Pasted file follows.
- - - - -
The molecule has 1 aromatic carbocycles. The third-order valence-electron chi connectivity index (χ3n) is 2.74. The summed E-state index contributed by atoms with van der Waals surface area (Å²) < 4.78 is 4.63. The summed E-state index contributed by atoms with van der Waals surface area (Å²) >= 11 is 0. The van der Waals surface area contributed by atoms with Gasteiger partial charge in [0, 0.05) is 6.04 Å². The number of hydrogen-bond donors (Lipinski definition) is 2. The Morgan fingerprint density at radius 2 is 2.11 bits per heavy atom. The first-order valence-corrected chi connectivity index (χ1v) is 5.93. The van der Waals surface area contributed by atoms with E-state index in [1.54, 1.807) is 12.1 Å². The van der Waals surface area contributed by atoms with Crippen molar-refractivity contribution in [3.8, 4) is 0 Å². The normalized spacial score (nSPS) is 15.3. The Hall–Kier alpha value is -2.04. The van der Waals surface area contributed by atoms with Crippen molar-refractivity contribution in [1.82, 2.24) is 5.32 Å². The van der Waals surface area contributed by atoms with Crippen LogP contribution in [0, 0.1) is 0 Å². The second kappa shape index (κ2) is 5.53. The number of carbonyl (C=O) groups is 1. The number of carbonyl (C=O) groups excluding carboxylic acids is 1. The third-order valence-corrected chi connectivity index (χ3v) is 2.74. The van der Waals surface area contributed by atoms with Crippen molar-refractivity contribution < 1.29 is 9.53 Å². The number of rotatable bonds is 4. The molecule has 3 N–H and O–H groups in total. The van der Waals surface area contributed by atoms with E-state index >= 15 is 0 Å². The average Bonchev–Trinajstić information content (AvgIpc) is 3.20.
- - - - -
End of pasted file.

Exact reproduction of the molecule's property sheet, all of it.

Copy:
The molecule has 1 aromatic carbocycles. The third-order valence-electron chi connectivity index (χ3n) is 2.74. The summed E-state index contributed by atoms with van der Waals surface area (Å²) < 4.78 is 4.63. The summed E-state index contributed by atoms with van der Waals surface area (Å²) >= 11 is 0. The van der Waals surface area contributed by atoms with Gasteiger partial charge in [0, 0.05) is 6.04 Å². The number of hydrogen-bond donors (Lipinski definition) is 2. The Morgan fingerprint density at radius 2 is 2.11 bits per heavy atom. The first-order valence-corrected chi connectivity index (χ1v) is 5.93. The van der Waals surface area contributed by atoms with E-state index in [1.54, 1.807) is 12.1 Å². The van der Waals surface area contributed by atoms with Crippen molar-refractivity contribution in [3.8, 4) is 0 Å². The normalized spacial score (nSPS) is 15.3. The Hall–Kier alpha value is -2.04. The van der Waals surface area contributed by atoms with Crippen molar-refractivity contribution in [1.82, 2.24) is 5.32 Å². The van der Waals surface area contributed by atoms with Crippen LogP contribution in [0, 0.1) is 0 Å². The second kappa shape index (κ2) is 5.53. The number of carbonyl (C=O) groups is 1. The number of carbonyl (C=O) groups excluding carboxylic acids is 1. The third-order valence-corrected chi connectivity index (χ3v) is 2.74. The van der Waals surface area contributed by atoms with Crippen molar-refractivity contribution < 1.29 is 9.53 Å². The number of rotatable bonds is 4. The molecule has 3 N–H and O–H groups in total. The van der Waals surface area contributed by atoms with E-state index >= 15 is 0 Å². The average Bonchev–Trinajstić information content (AvgIpc) is 3.20.